The sturdy values upon which America was built are less in evidence these days. Often we farm out thinking on critical issues to experts or to people we simply decide we trust. It is selective abdication. Time is limited; we can't delve into everything and form all our opinions with care.
Having studied Daniel and Revelation, we understand that somewhere between now and the total moral collapse of America:
- Tolerance and fairness declines
- The power of the state increases
- Some Adventists will lose their way and be absorbed into the mainstream
- There will be widespread and severe economic dislocation
- The influence of apostate Protestantism on citizens and legislatures will increase
- Serious Adventists will be recategorized as fringe, with the faithful finally targeted for liquidation
There is nothing new here. But our location in the timeline is shifting rapidly. The advent of cell phone and internet networks concentrates an enormous capability to regulate speech into the hands of a relatively small number. They are not idle.
It is in the power of Alphabet (Created by Google in 2015 to manage Google, YouTube and other corporations they own) to manipulate search rankings and to ban video presentations it doesn’t like from its platforms. Its managers can ban a video from medical professionals disagreeing with the prevailing narrative about COVID-19, just as they can promote transgender sexual behavior, or anything else they might wish.
More than just shaping opinion, through Email and searches, Google warehouses troves of sensitive personal information on every American. In 2012 Julian Assange wrote, "We are all living under martial law as far as our communications are concerned, we just can’t see the tanks—but they are there" (Cypherpunks, p. 33). In 2014 he called Google, "a burgeoning digital superstate," When Google Met Wikileaks, p. 49).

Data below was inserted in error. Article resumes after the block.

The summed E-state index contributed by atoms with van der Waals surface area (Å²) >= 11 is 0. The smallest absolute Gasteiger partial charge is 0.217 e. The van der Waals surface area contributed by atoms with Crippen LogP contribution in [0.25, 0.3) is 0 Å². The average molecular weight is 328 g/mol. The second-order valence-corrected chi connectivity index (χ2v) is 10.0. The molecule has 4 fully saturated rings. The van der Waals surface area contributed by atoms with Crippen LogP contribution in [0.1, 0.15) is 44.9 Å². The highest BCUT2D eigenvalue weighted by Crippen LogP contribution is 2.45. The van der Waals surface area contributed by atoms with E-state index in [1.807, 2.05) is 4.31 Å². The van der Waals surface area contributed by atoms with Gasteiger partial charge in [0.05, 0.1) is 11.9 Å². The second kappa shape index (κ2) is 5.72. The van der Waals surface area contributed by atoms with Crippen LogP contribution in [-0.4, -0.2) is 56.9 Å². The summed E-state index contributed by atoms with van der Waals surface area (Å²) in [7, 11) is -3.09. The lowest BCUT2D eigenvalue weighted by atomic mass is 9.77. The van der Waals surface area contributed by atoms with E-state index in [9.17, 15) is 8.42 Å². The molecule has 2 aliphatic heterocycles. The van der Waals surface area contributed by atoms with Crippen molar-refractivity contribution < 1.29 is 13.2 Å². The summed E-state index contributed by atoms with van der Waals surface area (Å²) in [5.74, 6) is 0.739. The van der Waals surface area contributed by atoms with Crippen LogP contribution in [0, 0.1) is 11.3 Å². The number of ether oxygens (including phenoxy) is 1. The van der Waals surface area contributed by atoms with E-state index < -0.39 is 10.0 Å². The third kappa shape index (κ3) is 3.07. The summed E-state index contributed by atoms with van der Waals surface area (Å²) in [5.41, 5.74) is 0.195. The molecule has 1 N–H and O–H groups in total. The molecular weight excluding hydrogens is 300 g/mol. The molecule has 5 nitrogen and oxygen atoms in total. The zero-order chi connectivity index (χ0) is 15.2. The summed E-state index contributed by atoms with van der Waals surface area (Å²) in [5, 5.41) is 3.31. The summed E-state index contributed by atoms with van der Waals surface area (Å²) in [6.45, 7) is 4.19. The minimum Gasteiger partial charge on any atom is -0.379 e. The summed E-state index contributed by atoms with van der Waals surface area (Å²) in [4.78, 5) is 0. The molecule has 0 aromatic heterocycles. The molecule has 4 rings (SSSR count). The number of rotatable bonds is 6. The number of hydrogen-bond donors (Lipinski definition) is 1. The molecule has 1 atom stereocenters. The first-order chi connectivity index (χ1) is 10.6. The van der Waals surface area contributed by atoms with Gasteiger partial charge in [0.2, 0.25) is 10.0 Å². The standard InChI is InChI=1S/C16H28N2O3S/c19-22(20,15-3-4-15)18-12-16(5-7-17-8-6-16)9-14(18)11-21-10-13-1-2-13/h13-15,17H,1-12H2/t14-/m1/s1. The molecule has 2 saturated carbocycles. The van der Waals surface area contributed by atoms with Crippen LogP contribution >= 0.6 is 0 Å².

In reality, corporations like Google and Facebook are not as much a new kind of state as they are extensions of the existing order. They are the secret police monitoring the videos you watch and sleeping in your inbox. They read all your text messages and take careful notes about what you are buying online. They built it all and said, "You can use our software and services, but we get to take pictures and keep a copy of everything you do here."
And we—knowing the Bible's end-time scenario—said "OK, it’s a deal!"
When I was baptized in 1989, none of these things existed. The actual technological and government mechanisms for taking us to the Revelation 13 scenario were mostly undeveloped.
Not in 2020.
In the early 2000s the US government began to collect troves of data on Americans without their knowledge. What began to be done has been well documented in other venues. Suffice it to say that something began to happen on a large scale which was antithetical to the nation’s stated lamb-like foundation principles.
That fact might shock most Americans. But Adventists are realists. We understand Revelation 13 and 18; we anticipate such developments. But it still seems surreal today to be living in the period when those shifts in values have gone "live."
In spite of the prophecies many continue to hold fanciful views of government. Benevolent intentions are assumed along with general good will. We conveniently postpone the prophetic transformation foretold in Revelation 13:11 to a distant and fuzzy future.
We want to assume the best intentions in others, and, mostly, that is a good reflex. We cannot read minds or hearts. And yet, we should not be blind to their actions and decrees. The prevailing viewpoint of many agents of big state and big tech is that it is their business to tell us where to stand and where to sit and what to watch and when to stand on one foot doing nothing; all for our own good. We have a Heavenly Father, yet a humanist priesthood seeks to mediate reality to us as they prefer it be constituted.
Since boiling the frog tends to be non-transparent to the frog, it is well to pause, look round, and realize we are very, very deep along the forest trail leading to the conclusion of all things.
We need to be especially wary of developments that might devitalize the church. We are passing from daylight to twilight, and we need to be Issacharans—having an understanding of the times, and knowing what Israel should do (1 Chronicles 12:32). The best interests of God’s cause will not be well served if we hold fanciful views of the government. Yet neither should we be bitter. Times were coming, we were warned, more intense and dangerous than could be humanly described. We do not know how far on those times are, or, or whether they might be just around the next bend. Regardless, Jesus will be with us if we trust in Him.